preme court of the state and the supreme court of the United States were not dealing with the right of the legislature to create such a corporation without exclusive rights, but it was the exclusiveness of the privilege that they dealt with, and it is the exclusiveness of the privilege which undoubtedly brings it, so far as it is made a monopoly, within the category of public laws. But Act No. 118 is twofold,-it creates a corporati()'ll, and gives it definite faculties or capacities; in the next place, as a public law, it avails itself of the corporation it has thus created to make it of practical benefit to the public in the matter of public health. It 'Was not the creation of the corporation, and the endowing it with the faculty of carrying on the business of l'anding and slaughtering animals, which was contested, or which could be; it was the fact that, after creating that corporation, the legislature had given it the exclusive right to ,carryon this business. That the corporation is a private one appears from the fact that in section 2, Act No. 118, above referred t(), said corporation was made a corporation, that should have a capital stock, the amount and the number of shares of which should be fixed by the corporation. That fixes the character of the corporation. A corporation whose shares are held by individuals, as these shares were to be held, is a private corporation. See the following authorities: Bank of United States v. Planters' Bank, 9 Wheat. 904; 2 Kent, Comm. (8th Ed.) 309, 310; Trustees of Dartmouth College, 4 Wheat. 664; Bonaparte v. Railroad Co.., 1 Baldw. 223; Rundle v. Delaware & R. Canal, 1 Wall. Jr. 275. Justice Baldwin's Reports (volume 1, p. 223, in Bonaparte v. Railroad Co., supra) thus makes the distinction between public and private corporations:
"Generally spealting, public corporations are tOWDS, cities, parishes, existing for pubUc pnrposes. Private corporations are for banks, insurance, roads, canals, bridges, etc., where the stock is owned by individuals, but theil' use may be public."
This corporation was further declared in section 10 to have an existence for 25 years. There was then created a private cOTpOration by this 'statute, and this private corporation, so created, was made an instrumentality of rendering effective a regulation for the promotion of the public health; that is to say, after the legislature had created this private corporation, and had endowed it with certain privileges, in the furtherance of a public law, they made those privileges exclusive. The constitution has taken away whatever the public law gave, and has left a corporation capable, as it seems, of carrying on its business in common with all other people who are engaged in carrying on the same. This is a reiteration of my views upon this subject. A supplemental and amended bill introduces matter tending to l!lhow a motive on the part of the directors in committing a waste which was charged in the original bill; but, since the corporation is not made a party to the bill, the reason which, after the former hearing, seemed to me good against its being possible for the court to entertain it, still remains good. I will not recite the authorities 'again; they are found in my earlier opinion in the case.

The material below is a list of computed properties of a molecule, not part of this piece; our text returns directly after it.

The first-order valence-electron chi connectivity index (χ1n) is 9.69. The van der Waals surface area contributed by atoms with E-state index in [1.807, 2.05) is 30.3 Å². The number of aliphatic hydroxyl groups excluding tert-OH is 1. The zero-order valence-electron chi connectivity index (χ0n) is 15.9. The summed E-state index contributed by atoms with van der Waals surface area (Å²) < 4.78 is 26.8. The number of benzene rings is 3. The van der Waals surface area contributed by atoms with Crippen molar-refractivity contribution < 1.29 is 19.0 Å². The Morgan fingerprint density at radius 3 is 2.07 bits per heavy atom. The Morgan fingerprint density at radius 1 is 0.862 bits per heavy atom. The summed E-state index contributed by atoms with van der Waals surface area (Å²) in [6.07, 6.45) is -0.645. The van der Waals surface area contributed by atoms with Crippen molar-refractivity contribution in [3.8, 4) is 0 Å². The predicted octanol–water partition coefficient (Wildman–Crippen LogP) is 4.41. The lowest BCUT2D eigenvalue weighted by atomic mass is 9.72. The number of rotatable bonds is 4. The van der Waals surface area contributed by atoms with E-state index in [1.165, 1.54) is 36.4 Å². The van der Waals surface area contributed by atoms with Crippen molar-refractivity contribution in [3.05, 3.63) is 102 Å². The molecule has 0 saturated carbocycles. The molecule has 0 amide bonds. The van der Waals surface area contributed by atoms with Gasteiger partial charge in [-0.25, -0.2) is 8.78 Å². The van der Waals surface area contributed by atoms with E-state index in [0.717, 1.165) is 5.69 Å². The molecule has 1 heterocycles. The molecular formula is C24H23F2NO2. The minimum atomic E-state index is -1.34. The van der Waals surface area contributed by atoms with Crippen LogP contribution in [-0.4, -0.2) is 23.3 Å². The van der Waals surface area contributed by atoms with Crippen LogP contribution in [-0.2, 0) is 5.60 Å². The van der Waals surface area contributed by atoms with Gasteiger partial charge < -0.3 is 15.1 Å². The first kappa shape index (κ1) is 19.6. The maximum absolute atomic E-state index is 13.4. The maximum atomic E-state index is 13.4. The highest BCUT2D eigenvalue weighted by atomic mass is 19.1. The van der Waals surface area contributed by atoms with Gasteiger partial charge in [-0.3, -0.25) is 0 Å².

WESTEHN UNION TEL. CO. V. CITY COUNCIL.
For thcse rca sons, it seems to me that the demurrer must be maintained, and the original and supplemental or amended bill dismissed.
WES'l'ERN UJ\'ION TEL. CO. v. CITY COUNCIL OF CHARLESTON et a!. POSTAL
CABLE CO. v. SAl\:nJ.
(Circuit Court, D. South Carolina. June 21, 1893.)
TELEGUAPH COMPANIES COURTS-TAXATION. GOVEUN)1ENTAL AGENCIES SUIT IN FEDERAL
A telegraph company which has accepted the provisions of the act of July 24, 18GU, "to aid in the construction of telegraph lines," thereby becomes an agent of the federal government, and 'is entitled to maintain a suit in the federal cuurts to enjoin the collection of a state tax, which it alleges "'ill imperil its existence, though the amount in controversy is not sufficient to sustain the jur'isdiction of such courts on the ground of diverse citizenship. A city ordinance provided that "telegraph companies or agencies, each, for doing business within the city of Charleston, and not induding businc,;s done to or from points without the state, and not including any business done for the government of the United States," should pay an annual license fee of $500. Hcld, that this imposed a tax, and was valid, because it expressly exempts from its operation interstate and governmental business.
In Equity. These were bills filed by the Western Union Telegraph Company and the Postal Telegraph Cable Company against the city council of Charleston and others for an injunction against the collection of taxes. Bills dismissed. Smythe & Lee and Mordecai & Gadsden, for complainants. Charles Inglesby, for defendants.
SIMONTON, District Judge. These two cases, covering precisely the same averments and issues, were heard together. The complainants are corporations, each organized under the laws of New York. Each of them has an office in the city of Charleston, and each is engaged in sending messages by wire to points in the United States, to points outside of this state, and in other countries on this contincnt, and is connected by cable with the old world. Each of them is thus an instrument of and engaged in interstate commerce. Besides this, each of them, having its lines over the post roads, hig-hways, and railroads in the city of Charleston, state of South Carolina, and in others of the United States, has accepted the provisions of the act of congress approved 24th July, 1866, to aid in the construction of telegraph lines. By this action the company so accepting puts its line at the service of the United States for postal, military, and other purposes, and gives precedence to its messages over all other business. It thus becomes an agent of the government. The bills, having made statements to this effect, proceed to say that the city council of Charleston, assuming to act under an act of the general assembly of South Carolina, passed an ordinance to regulate licenses for the year 1892; that by